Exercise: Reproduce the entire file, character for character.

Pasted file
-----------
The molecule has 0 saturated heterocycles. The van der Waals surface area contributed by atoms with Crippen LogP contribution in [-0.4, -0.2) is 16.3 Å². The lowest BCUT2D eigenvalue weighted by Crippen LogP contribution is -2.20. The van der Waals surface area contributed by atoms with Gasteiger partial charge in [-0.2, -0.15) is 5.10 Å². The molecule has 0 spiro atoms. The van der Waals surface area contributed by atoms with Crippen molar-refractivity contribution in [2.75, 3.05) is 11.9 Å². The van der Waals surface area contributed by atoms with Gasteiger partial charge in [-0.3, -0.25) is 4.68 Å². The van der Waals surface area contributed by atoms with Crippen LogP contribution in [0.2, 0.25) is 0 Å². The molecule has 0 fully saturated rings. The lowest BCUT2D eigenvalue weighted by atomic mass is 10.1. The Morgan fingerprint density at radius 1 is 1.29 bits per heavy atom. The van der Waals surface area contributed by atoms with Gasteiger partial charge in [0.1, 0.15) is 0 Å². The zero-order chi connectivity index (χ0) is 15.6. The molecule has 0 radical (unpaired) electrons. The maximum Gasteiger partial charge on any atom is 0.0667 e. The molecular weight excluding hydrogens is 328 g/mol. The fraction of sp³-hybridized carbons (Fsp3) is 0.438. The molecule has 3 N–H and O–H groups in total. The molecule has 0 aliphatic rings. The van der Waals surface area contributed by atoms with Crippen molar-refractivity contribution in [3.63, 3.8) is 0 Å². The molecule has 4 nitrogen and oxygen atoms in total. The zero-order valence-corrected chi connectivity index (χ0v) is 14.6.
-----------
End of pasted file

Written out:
The molecule has 0 saturated heterocycles. The van der Waals surface area contributed by atoms with Crippen LogP contribution in [-0.4, -0.2) is 16.3 Å². The lowest BCUT2D eigenvalue weighted by Crippen LogP contribution is -2.20. The van der Waals surface area contributed by atoms with Gasteiger partial charge in [-0.2, -0.15) is 5.10 Å². The molecule has 0 spiro atoms. The van der Waals surface area contributed by atoms with Crippen molar-refractivity contribution in [2.75, 3.05) is 11.9 Å². The van der Waals surface area contributed by atoms with Gasteiger partial charge in [-0.3, -0.25) is 4.68 Å². The van der Waals surface area contributed by atoms with Crippen LogP contribution in [0.2, 0.25) is 0 Å². The molecule has 0 fully saturated rings. The lowest BCUT2D eigenvalue weighted by atomic mass is 10.1. The Morgan fingerprint density at radius 1 is 1.29 bits per heavy atom. The van der Waals surface area contributed by atoms with Gasteiger partial charge in [0.1, 0.15) is 0 Å². The zero-order chi connectivity index (χ0) is 15.6. The molecule has 0 radical (unpaired) electrons. The maximum Gasteiger partial charge on any atom is 0.0667 e. The molecular weight excluding hydrogens is 328 g/mol. The fraction of sp³-hybridized carbons (Fsp3) is 0.438. The molecule has 3 N–H and O–H groups in total. The molecule has 0 aliphatic rings. The van der Waals surface area contributed by atoms with Crippen molar-refractivity contribution in [3.63, 3.8) is 0 Å². The molecule has 4 nitrogen and oxygen atoms in total. The zero-order valence-corrected chi connectivity index (χ0v) is 14.6.